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Drones are one of the hottest technologies right now. They were a leading gift choice this past holiday season for kids and adults alike, so the topic is widely covered in the media and in discussions within the hobbyist communities. We all know that drones were largely developed for military use and they seem to be ideal for that application.

But what else can drones do besides being the in-demand consumer toy or the military lethal weapon?

Can they be used in the Utility industry and provide service for a variety of applications that would benefit from cost reductions and enhanced situational awareness?

Drones have many popular associated names depending upon the industry, country, and the application; these names include:

  • UAV (Unmanned Aerial Vehicle)
  • UAV (Unpiloted Aerial Vehicle)
  • RPA (Remotely Piloted Aircraft)
  • UAS (Unmanned Aerial System)

However they are referred, they have advanced technologically in a dramatically positive manner during the past few years. It has never been easier to fly nor more cost effective to operate a drone.


Figure 1 – Wind turbine inspection by a drone

Advancements in drone technology has included FPV (First Person Video) whereby the images seen by the airborne camera are relayed back to the operator for added control and more precise acquisition of imagery. Advanced drones include GPS and compass capabilities to aid in the ease of controlled flight and for station-keeping while in flight. Newer systems offer a dual control solution that permits the pilot to fly the drone while a second person controls the camera for recording. Advances in batteries has extended the endurance of flight times and permitted more gathering of video and data while airborne. Not all drones are battery operated, some use combustible fuel for longer endurance and speed.


Figure 2 – Magnetic field detection by a drone

There is a lot of confusion regarding drones. They are classified as consumer or commercial grades and the performance, functionality and costs vary by the definition. The entry level is for radio controlled toys. These can range from less than $25 to $1,000. This lower end drone is not considered in this article. Advanced hobbyists and Utilities can buy very capable drones in the $1,000 to $3,000 range that can be used for most Utility applications. This high end consumer drone is primarily used for photography and as an aerial video capture platform. The resolution is typically in the 6-12 megapixel range and provides quality still images and high definition television. The quality of the image is acceptable for most Utility visualization needs. At the next level up, we see low to medium end commercial units that range in price from $3,000 to $10,000. They are used for a variety of applications that may demand HDTV or 4k UHDTV video acquisition and a stabilized gimbal mount that delivers optimum pictures for integration into film production or for engineering review and planning. In the medium range from $10,000 to $100,000 we see drones with specialized cameras and an array of sensors attached that go beyond basic image capture duties. These drones are planned for agricultural analysis, land survey documentation, oil, gas and mining exploration and investigation, first responder work for aerial recording of traffic accidents, search and rescue, crime scene surveillance, fire-fighting analysis, and for gas and water pipeline inspection. Drones over $100,000 are used for the military and some new applications such as for border protection requirements, medical emergency support with airborne defibrillators, consumer package delivery, and more. Normally these drones are not operated with line of sight operations.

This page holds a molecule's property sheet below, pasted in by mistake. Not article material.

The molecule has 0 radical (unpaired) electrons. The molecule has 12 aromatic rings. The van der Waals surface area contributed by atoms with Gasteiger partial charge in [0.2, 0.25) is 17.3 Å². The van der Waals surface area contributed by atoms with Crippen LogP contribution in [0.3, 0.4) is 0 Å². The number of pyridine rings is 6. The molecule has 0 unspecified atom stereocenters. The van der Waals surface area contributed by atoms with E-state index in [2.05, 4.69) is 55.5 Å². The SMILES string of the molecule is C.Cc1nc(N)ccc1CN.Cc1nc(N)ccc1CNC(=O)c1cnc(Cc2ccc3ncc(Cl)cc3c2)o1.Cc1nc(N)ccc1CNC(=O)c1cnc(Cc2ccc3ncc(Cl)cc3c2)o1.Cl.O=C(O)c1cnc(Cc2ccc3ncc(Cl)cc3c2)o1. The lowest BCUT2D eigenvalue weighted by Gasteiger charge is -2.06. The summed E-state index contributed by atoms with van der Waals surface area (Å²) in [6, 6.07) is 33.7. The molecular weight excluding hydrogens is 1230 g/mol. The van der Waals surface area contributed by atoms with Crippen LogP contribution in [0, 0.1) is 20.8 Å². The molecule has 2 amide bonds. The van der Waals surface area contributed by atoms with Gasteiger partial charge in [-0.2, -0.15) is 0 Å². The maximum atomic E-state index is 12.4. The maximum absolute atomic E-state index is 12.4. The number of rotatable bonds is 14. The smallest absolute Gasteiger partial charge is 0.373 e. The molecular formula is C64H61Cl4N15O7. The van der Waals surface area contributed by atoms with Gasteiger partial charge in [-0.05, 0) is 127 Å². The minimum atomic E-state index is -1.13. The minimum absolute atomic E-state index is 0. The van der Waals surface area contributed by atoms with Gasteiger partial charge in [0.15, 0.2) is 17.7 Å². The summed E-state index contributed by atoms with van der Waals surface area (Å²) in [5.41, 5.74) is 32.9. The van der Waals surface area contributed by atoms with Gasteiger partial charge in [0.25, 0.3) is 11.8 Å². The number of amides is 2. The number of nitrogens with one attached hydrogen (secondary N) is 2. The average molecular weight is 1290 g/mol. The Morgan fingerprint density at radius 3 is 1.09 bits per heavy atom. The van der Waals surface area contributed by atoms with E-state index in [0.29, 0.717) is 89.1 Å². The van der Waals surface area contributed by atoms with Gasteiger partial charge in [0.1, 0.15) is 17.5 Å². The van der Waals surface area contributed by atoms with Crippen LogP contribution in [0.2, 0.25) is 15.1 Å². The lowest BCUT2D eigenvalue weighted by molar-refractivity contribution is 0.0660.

The real estate industry has been an early adopter employing drones for both interior and exterior video recording for sales presentations using high end consumer and low end commercial UAVs. Many experienced pilots can be found with real estate video production backgrounds.

DJI S1000 with Canon D6

Figure 3 – DJI S1000 with still camera

Utilities are considering drones that are operated with either LOS (Line of Sight) or the next generation of autonomous drones. Most drones today need an operator to control them while in flight and the operator must be able to actually see the drone with LOS for it to function properly. However, drones are being developed that can operate autonomously and fly a prescribed flight plan with key way-points tagged for precision navigation. If a drone is to be used to fly the right of way of a transmission corridor, then it will not be able to operate with LOS due to the distances travelled and physical obstructions preventing visibility to the drone. So, the operator may just launch it and then recover it at the predetermined and programmed destination point.